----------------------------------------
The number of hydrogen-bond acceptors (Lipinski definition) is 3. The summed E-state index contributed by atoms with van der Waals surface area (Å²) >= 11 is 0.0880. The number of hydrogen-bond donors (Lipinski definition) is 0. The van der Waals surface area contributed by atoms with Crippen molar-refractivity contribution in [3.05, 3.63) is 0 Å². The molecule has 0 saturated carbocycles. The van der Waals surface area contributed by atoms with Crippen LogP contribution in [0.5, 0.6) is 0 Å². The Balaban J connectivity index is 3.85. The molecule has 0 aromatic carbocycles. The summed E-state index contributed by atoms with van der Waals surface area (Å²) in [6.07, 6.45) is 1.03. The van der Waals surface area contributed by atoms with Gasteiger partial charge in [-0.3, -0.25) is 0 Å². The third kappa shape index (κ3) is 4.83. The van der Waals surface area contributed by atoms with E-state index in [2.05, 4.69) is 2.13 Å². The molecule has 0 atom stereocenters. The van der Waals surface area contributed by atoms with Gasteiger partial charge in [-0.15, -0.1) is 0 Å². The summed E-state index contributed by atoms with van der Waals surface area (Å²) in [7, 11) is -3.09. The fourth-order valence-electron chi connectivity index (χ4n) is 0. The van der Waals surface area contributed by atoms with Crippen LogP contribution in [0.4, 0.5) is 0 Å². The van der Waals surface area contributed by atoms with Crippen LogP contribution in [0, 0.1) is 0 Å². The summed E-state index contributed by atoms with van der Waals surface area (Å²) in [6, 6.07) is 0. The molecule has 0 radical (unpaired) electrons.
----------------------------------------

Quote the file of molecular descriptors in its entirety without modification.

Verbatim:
The number of hydrogen-bond acceptors (Lipinski definition) is 3. The summed E-state index contributed by atoms with van der Waals surface area (Å²) >= 11 is 0.0880. The number of hydrogen-bond donors (Lipinski definition) is 0. The van der Waals surface area contributed by atoms with Crippen molar-refractivity contribution in [3.05, 3.63) is 0 Å². The molecule has 0 saturated carbocycles. The van der Waals surface area contributed by atoms with Crippen LogP contribution in [0.5, 0.6) is 0 Å². The Balaban J connectivity index is 3.85. The molecule has 0 aromatic carbocycles. The summed E-state index contributed by atoms with van der Waals surface area (Å²) in [6.07, 6.45) is 1.03. The van der Waals surface area contributed by atoms with Gasteiger partial charge in [-0.3, -0.25) is 0 Å². The third kappa shape index (κ3) is 4.83. The van der Waals surface area contributed by atoms with E-state index in [2.05, 4.69) is 2.13 Å². The molecule has 0 atom stereocenters. The van der Waals surface area contributed by atoms with Gasteiger partial charge in [-0.15, -0.1) is 0 Å². The summed E-state index contributed by atoms with van der Waals surface area (Å²) in [7, 11) is -3.09. The fourth-order valence-electron chi connectivity index (χ4n) is 0. The van der Waals surface area contributed by atoms with Crippen LogP contribution in [0.4, 0.5) is 0 Å². The van der Waals surface area contributed by atoms with Crippen LogP contribution in [0, 0.1) is 0 Å². The summed E-state index contributed by atoms with van der Waals surface area (Å²) in [6, 6.07) is 0. The molecule has 0 radical (unpaired) electrons.